17. 17. Types of religious obsession• Person has sinned or broken a religious ritual.• Prayers have been recited incorrectly• Repetitive blasphemous thoughts.• Person think that has lost touch with God or their beliefs in some way.• Intrusive "bad" thoughts or images that occur during prayer, or reciting Quran or anytime.• Believing that ones religious practice must be 100% perfect, or else it is worthless.• Questions about God ,existences and doubting the religion or some of its details.
  18. 18. Types of religious compulsions 1• Saying prayers, or carrying out religious acts repetitively until they are done perfectly.• Constantly asking for Gods forgiveness.• Rereading passages from holy Quran over and over to make sure that it is correct.• Double checking different religious acts or observances to be sure they were done correctly.• Protecting religious symbols, ornaments, books, or pictures from "contamination’’.--hoarding
  19. 19. Types of religious compulsions 2• Trying to imagine special "good" religious images or thoughts to cancel out "bad" and irreligious images or thoughts.• When any activity was performed with a blasphemous thought in mind, having to redo it with a "good" thought.
  20. 20. Obsessions of Repetitive BlasphemousThoughts and Images• In praying• When thinking• While reading Quran• Images of God in inappropriate manner.• Example :bad swearing words , or images are associated with the name of God.
  21. 21. Doubts• Divorce• Faith• All rituals• Retrospectives memories :Doubts that one did something wrong in the past
  22. 22. weswas• Other evidence of the religious connotation inherent in OCD in Moslem culture lies in the term weswas. This term is used in reference to the devil and, at the same time, is used as a name for obsessions. It is also characteristic of a conservative society like Egypt to expect sexual obsessions to be among the most frequent in female patientsPsychiatric Times. Vol. 21 No. 5 April 15, 2004Ahmed Okasha,
  23. 23. OCD Impairment & Costs• Social impairment – 62% reported difficulty maintaining a relationship (Calvocoressi, et al., 1995) – Instrumental role performance and social functioning more impaired in OCD than general public, depressed, or diabetics. (Koran, et al., 1996)• Estimated annual medical costs: 8.2 billion – Based on detailed analysis of direct treatment expenses, comorbidity, and mortality (DuPont,, et al., 1995)• Occupational impairment & lost wages – 40% unemployed due to OC symptoms (Calvocoressi, et al., 1995) – Lifetime wages lost: $40 billion (Stein, et al., 1996)
  24. 24. Psychological FactorsImplicated in OCD• Cognitive appraisal of intrusive thoughts (Salkovskis, 1985; Rachman, 1997) – Overestimation of danger – Inflated personal responsibility – Thought-action fusion• Thought-suppression (Wegner et al, 1987)• Cognitive deficits in selective attention Deficits in inhibiting irrelevant stimuli (particularly internal ones such as intrusive thoughts) (Clayton et al, 1999)
  25. 25. Treatment• During last 20 years, two effective methods for treating OCD have been stablished: – Cognitive-Behavioural Psychotherapy (CBT) – Medication with a serotonin reuptake inhibitor (SRI)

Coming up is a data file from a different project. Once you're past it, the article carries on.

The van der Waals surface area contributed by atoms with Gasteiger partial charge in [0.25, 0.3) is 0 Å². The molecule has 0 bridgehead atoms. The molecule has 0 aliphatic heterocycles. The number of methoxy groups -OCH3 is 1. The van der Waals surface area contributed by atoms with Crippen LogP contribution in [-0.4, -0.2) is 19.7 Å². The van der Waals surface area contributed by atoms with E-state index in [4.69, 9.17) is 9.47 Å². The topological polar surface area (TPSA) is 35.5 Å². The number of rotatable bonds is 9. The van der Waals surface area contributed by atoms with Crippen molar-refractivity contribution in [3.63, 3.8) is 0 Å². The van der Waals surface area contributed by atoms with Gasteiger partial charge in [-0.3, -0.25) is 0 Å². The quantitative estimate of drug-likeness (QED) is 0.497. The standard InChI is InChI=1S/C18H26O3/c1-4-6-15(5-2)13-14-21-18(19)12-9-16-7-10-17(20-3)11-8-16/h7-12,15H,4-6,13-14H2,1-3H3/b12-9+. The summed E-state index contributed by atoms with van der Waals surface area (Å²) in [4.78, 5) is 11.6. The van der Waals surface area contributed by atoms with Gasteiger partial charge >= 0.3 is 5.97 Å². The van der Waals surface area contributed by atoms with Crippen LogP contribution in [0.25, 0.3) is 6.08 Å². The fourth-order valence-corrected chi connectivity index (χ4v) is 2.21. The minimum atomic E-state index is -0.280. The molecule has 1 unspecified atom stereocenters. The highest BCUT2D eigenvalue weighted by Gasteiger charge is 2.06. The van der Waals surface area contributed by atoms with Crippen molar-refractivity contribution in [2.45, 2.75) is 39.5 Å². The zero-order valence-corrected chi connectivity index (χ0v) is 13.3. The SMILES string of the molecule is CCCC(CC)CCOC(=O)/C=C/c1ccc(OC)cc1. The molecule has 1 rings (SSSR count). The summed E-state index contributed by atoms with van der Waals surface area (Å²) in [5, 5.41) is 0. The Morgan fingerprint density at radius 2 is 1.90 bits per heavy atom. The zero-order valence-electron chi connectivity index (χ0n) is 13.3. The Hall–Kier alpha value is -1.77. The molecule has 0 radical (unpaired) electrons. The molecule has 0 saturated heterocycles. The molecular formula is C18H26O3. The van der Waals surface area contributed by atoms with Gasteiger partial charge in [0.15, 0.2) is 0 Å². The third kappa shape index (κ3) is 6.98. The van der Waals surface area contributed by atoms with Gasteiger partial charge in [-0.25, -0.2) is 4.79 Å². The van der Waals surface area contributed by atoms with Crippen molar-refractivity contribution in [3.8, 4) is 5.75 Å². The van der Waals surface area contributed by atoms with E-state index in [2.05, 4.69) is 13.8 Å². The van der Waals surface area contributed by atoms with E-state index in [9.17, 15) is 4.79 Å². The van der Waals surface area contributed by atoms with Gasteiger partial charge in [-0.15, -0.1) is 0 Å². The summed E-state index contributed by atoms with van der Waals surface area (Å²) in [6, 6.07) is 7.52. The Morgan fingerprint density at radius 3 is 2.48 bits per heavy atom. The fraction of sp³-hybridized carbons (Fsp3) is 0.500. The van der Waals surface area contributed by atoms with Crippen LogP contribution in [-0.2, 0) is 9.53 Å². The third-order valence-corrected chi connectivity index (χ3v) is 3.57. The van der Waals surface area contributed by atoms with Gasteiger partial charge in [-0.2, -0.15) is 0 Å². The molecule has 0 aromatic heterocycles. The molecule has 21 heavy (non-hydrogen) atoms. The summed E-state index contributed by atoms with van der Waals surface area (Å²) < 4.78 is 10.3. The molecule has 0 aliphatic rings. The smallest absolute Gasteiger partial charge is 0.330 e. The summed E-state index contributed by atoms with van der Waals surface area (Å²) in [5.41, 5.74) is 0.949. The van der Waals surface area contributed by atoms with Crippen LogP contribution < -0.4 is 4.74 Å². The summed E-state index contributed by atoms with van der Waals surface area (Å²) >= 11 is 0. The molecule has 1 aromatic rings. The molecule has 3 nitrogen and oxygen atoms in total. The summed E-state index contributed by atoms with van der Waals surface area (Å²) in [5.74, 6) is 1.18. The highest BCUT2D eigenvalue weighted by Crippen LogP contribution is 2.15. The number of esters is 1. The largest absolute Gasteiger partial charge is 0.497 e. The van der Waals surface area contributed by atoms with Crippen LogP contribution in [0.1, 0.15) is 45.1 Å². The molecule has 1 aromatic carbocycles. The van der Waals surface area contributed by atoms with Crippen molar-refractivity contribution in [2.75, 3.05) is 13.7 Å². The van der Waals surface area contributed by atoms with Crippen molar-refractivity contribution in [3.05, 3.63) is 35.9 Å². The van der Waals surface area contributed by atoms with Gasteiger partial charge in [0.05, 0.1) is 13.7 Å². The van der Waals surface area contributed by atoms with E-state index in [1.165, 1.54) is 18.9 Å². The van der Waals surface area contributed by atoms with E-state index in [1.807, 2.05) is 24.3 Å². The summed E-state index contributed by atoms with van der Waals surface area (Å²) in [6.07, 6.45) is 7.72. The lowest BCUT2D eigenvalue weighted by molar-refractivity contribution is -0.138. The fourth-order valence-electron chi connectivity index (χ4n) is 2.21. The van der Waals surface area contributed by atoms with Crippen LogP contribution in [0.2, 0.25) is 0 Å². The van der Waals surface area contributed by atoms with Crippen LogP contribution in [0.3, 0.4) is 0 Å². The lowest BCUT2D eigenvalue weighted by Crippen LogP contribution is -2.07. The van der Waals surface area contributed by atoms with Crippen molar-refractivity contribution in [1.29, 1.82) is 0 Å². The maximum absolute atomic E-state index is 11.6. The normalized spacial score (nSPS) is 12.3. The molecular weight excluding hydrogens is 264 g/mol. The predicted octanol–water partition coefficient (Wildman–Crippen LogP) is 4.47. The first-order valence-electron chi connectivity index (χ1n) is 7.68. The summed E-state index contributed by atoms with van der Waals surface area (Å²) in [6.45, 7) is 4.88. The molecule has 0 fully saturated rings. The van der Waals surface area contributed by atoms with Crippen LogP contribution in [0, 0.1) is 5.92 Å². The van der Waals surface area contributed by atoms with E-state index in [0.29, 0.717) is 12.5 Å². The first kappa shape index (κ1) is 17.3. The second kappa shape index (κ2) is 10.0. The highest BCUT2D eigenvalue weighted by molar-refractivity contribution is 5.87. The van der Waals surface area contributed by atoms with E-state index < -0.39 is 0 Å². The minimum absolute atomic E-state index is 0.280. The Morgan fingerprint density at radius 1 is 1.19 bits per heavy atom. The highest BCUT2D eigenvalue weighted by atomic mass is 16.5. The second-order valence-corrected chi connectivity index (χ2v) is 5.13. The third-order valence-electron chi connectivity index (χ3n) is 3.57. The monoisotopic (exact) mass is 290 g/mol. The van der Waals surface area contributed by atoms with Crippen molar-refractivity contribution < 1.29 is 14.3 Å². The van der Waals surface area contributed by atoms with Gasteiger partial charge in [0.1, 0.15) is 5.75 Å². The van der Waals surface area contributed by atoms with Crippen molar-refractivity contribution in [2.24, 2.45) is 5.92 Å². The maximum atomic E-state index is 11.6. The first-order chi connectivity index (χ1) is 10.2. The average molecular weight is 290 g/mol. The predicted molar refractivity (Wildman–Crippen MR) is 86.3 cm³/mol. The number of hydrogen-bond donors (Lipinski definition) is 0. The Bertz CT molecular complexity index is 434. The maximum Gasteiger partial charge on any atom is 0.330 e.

26. 26. Components of Treatment• Education: Educate family and patients on how to manage OCD and prevent complications. Islamic .• Psychotherapy: Cognitive-Behavioural Therapy (CBT) is the key element of treatment for most patients with OCD.• Medication: Medication with a serotonin reuptake inhibitor is helpful for many OCD patients.
  27. 27. Cognitive Behavioural Psychotherapy(CBT)• Exposure and response intervention.• Exposure – person remains in contact with something they usually fear until their anxiety is diminished.• Response intervention – person’s rituals or avoidance behaviours are blocked (no repetition of ghusul ,ablution or praying.• Exposure is usually more helpful in decreasing anxiety and obsessions, while response intervention is better at decreasing compulsive behaviours.
  28. 28. CBT (Cont’d)• Patients who complete CBT report a 50- 80% reduction in OCD symptoms after 11-20 sessions.• Using CBT on a weekly basis, can take 2 months or longer to show full effects.• Practiced in the therapist’s office, and do daily E/RP homework.• When the OCD is very severe, it is sometimes better to practice CBT in a hospital setting.
  29. 29. Behavioral Techniques• Behavioral techniques are most effective for certain types of OCD symptoms – particularly cleaning or checking rituals.• Best approaches are: Differential Reinforcement in combination with Relaxation Training and Stimulus Control techniques.
  30. 30. Tailoring treatment• Cognitive Behavioral Therapy (CBT) has been shown to be effective in the treatment of OCD• Avariant of CBT known as ‘guided prayer repetition’ has been proposed by Bonchek & Greenberg (2009) which, it is claimed, is a more acceptable and successful form of therapy for religious patients. It will be interesting to determine its use and effectiveness on a wider scale.
  31. 31. The advisory opinion of thelegitimacy=fatwa Not repetition in the purity or ablution or prayer, no matter how skeptical certainty even arrived. This does not require that the prostration of forgetfulness Divorce is not valid if there is no intention
  32. 32. blasphemous thoughtsThe Companions (God bless them) camethe prophet( peace be upon him),, they said.:thoughts come to our minds we can not saythem The Prophet (peace be upon him) said:Cheer is an explicit faith
  33. 33. Guided prayer• The patient should not repeat prayers.• The group prayer is advisable.• The patient can pray with radio or television.• The recording of ghusul, wadu, and prayer on a cassette or CD
  34. 34. Obsessions and compulsions• Giving in—transient relief-more obsessions-proliferation of OCD and the complications.• Resistance – extreme tension – repeating resistance and tension—improvement.
  35. 35. THANK